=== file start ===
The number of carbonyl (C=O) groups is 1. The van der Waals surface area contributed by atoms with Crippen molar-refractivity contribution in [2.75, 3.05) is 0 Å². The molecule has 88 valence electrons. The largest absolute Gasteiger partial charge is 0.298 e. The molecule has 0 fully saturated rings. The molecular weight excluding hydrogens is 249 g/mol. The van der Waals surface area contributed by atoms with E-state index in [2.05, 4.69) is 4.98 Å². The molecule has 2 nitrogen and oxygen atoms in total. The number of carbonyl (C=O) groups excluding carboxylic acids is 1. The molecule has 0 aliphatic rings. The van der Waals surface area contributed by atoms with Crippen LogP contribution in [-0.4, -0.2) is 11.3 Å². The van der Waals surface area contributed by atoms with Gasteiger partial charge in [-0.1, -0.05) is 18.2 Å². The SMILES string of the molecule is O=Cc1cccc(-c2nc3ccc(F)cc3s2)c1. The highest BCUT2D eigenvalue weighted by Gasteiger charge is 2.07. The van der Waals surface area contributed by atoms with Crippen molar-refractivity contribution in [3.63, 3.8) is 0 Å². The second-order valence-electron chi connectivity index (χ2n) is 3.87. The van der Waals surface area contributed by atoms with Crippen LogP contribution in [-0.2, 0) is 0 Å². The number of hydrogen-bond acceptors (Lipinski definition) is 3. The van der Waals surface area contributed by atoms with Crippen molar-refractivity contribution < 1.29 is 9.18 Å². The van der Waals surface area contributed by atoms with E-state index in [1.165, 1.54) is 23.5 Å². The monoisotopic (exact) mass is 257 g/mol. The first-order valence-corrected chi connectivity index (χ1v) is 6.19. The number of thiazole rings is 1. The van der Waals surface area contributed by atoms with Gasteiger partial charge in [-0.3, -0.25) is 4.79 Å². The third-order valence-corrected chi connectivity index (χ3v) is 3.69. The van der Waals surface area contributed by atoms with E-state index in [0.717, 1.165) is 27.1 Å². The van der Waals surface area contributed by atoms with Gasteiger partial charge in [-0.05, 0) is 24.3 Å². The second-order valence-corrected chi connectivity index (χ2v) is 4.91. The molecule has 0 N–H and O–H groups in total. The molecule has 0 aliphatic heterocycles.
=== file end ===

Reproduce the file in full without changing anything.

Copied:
The number of carbonyl (C=O) groups is 1. The van der Waals surface area contributed by atoms with Crippen molar-refractivity contribution in [2.75, 3.05) is 0 Å². The molecule has 88 valence electrons. The largest absolute Gasteiger partial charge is 0.298 e. The molecule has 0 fully saturated rings. The molecular weight excluding hydrogens is 249 g/mol. The van der Waals surface area contributed by atoms with E-state index in [2.05, 4.69) is 4.98 Å². The molecule has 2 nitrogen and oxygen atoms in total. The number of carbonyl (C=O) groups excluding carboxylic acids is 1. The molecule has 0 aliphatic rings. The van der Waals surface area contributed by atoms with Crippen LogP contribution in [-0.4, -0.2) is 11.3 Å². The van der Waals surface area contributed by atoms with Gasteiger partial charge in [-0.1, -0.05) is 18.2 Å². The SMILES string of the molecule is O=Cc1cccc(-c2nc3ccc(F)cc3s2)c1. The highest BCUT2D eigenvalue weighted by Gasteiger charge is 2.07. The van der Waals surface area contributed by atoms with Crippen molar-refractivity contribution in [3.63, 3.8) is 0 Å². The second-order valence-electron chi connectivity index (χ2n) is 3.87. The van der Waals surface area contributed by atoms with Crippen LogP contribution in [-0.2, 0) is 0 Å². The number of hydrogen-bond acceptors (Lipinski definition) is 3. The van der Waals surface area contributed by atoms with Crippen molar-refractivity contribution < 1.29 is 9.18 Å². The van der Waals surface area contributed by atoms with E-state index in [1.165, 1.54) is 23.5 Å². The monoisotopic (exact) mass is 257 g/mol. The first-order valence-corrected chi connectivity index (χ1v) is 6.19. The number of thiazole rings is 1. The van der Waals surface area contributed by atoms with Gasteiger partial charge in [-0.3, -0.25) is 4.79 Å². The third-order valence-corrected chi connectivity index (χ3v) is 3.69. The van der Waals surface area contributed by atoms with E-state index in [0.717, 1.165) is 27.1 Å². The van der Waals surface area contributed by atoms with Gasteiger partial charge in [-0.05, 0) is 24.3 Å². The second-order valence-corrected chi connectivity index (χ2v) is 4.91. The molecule has 0 N–H and O–H groups in total. The molecule has 0 aliphatic heterocycles.